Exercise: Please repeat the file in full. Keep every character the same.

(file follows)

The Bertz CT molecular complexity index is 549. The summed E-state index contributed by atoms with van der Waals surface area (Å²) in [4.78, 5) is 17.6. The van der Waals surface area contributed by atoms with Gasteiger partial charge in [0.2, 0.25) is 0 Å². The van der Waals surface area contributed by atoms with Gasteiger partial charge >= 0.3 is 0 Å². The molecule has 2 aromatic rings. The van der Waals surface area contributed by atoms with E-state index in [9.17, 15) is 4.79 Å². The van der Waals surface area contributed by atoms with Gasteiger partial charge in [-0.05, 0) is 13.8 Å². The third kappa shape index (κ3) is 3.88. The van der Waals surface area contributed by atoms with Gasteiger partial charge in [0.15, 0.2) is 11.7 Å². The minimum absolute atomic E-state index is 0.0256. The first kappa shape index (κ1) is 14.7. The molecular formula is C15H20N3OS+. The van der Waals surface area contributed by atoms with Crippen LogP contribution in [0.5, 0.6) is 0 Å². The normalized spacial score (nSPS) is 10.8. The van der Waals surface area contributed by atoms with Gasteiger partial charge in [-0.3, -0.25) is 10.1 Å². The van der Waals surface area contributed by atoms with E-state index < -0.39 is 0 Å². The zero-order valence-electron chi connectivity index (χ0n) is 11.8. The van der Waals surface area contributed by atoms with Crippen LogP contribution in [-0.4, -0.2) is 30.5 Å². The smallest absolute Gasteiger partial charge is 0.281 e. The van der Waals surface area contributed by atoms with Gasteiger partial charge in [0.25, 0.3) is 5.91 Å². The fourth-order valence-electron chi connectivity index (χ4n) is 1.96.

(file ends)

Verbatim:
The Bertz CT molecular complexity index is 549. The summed E-state index contributed by atoms with van der Waals surface area (Å²) in [4.78, 5) is 17.6. The van der Waals surface area contributed by atoms with Gasteiger partial charge in [0.2, 0.25) is 0 Å². The van der Waals surface area contributed by atoms with Gasteiger partial charge >= 0.3 is 0 Å². The molecule has 2 aromatic rings. The van der Waals surface area contributed by atoms with E-state index in [9.17, 15) is 4.79 Å². The van der Waals surface area contributed by atoms with Gasteiger partial charge in [-0.05, 0) is 13.8 Å². The third kappa shape index (κ3) is 3.88. The van der Waals surface area contributed by atoms with Gasteiger partial charge in [0.15, 0.2) is 11.7 Å². The minimum absolute atomic E-state index is 0.0256. The first kappa shape index (κ1) is 14.7. The molecular formula is C15H20N3OS+. The van der Waals surface area contributed by atoms with Crippen LogP contribution in [0.5, 0.6) is 0 Å². The normalized spacial score (nSPS) is 10.8. The van der Waals surface area contributed by atoms with Gasteiger partial charge in [-0.3, -0.25) is 10.1 Å². The van der Waals surface area contributed by atoms with E-state index < -0.39 is 0 Å². The zero-order valence-electron chi connectivity index (χ0n) is 11.8. The van der Waals surface area contributed by atoms with Crippen LogP contribution in [-0.4, -0.2) is 30.5 Å². The smallest absolute Gasteiger partial charge is 0.281 e. The van der Waals surface area contributed by atoms with Gasteiger partial charge in [0.25, 0.3) is 5.91 Å². The fourth-order valence-electron chi connectivity index (χ4n) is 1.96.